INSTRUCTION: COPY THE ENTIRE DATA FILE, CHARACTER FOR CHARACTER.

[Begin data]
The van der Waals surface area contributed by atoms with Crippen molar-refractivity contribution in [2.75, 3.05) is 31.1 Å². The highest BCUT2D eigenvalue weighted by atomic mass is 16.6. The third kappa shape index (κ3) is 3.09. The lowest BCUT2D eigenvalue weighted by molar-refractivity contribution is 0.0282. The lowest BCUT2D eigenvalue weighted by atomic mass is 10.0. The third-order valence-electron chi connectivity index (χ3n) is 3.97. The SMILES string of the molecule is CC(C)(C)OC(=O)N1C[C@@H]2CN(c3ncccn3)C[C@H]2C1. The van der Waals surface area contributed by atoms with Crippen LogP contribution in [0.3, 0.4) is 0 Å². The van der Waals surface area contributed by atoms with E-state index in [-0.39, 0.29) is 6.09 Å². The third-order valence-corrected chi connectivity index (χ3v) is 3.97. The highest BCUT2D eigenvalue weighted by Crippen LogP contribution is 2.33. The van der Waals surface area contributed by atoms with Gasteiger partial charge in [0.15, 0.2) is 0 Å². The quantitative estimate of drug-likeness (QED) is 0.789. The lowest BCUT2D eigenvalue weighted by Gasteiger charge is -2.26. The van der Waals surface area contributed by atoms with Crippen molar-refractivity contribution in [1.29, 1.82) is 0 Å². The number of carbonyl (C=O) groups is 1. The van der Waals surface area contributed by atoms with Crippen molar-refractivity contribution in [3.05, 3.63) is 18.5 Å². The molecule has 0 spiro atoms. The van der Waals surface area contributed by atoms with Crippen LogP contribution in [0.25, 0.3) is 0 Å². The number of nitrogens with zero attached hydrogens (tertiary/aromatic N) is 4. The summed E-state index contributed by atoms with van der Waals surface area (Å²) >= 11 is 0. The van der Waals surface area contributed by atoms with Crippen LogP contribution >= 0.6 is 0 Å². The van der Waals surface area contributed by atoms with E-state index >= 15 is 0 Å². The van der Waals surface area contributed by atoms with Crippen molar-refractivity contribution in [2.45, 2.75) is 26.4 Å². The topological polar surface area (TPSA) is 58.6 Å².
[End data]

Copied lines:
The van der Waals surface area contributed by atoms with Crippen molar-refractivity contribution in [2.75, 3.05) is 31.1 Å². The highest BCUT2D eigenvalue weighted by atomic mass is 16.6. The third kappa shape index (κ3) is 3.09. The lowest BCUT2D eigenvalue weighted by molar-refractivity contribution is 0.0282. The lowest BCUT2D eigenvalue weighted by atomic mass is 10.0. The third-order valence-electron chi connectivity index (χ3n) is 3.97. The SMILES string of the molecule is CC(C)(C)OC(=O)N1C[C@@H]2CN(c3ncccn3)C[C@H]2C1. The van der Waals surface area contributed by atoms with Crippen LogP contribution in [0.3, 0.4) is 0 Å². The van der Waals surface area contributed by atoms with E-state index in [-0.39, 0.29) is 6.09 Å². The third-order valence-corrected chi connectivity index (χ3v) is 3.97. The highest BCUT2D eigenvalue weighted by Crippen LogP contribution is 2.33. The van der Waals surface area contributed by atoms with Gasteiger partial charge in [0.15, 0.2) is 0 Å². The quantitative estimate of drug-likeness (QED) is 0.789. The lowest BCUT2D eigenvalue weighted by Gasteiger charge is -2.26. The van der Waals surface area contributed by atoms with Crippen molar-refractivity contribution in [1.29, 1.82) is 0 Å². The number of carbonyl (C=O) groups is 1. The van der Waals surface area contributed by atoms with Crippen molar-refractivity contribution in [3.05, 3.63) is 18.5 Å². The molecule has 0 spiro atoms. The van der Waals surface area contributed by atoms with Crippen LogP contribution in [0.25, 0.3) is 0 Å². The number of nitrogens with zero attached hydrogens (tertiary/aromatic N) is 4. The summed E-state index contributed by atoms with van der Waals surface area (Å²) >= 11 is 0. The van der Waals surface area contributed by atoms with Crippen LogP contribution >= 0.6 is 0 Å². The van der Waals surface area contributed by atoms with E-state index >= 15 is 0 Å². The van der Waals surface area contributed by atoms with Crippen molar-refractivity contribution in [2.45, 2.75) is 26.4 Å². The topological polar surface area (TPSA) is 58.6 Å².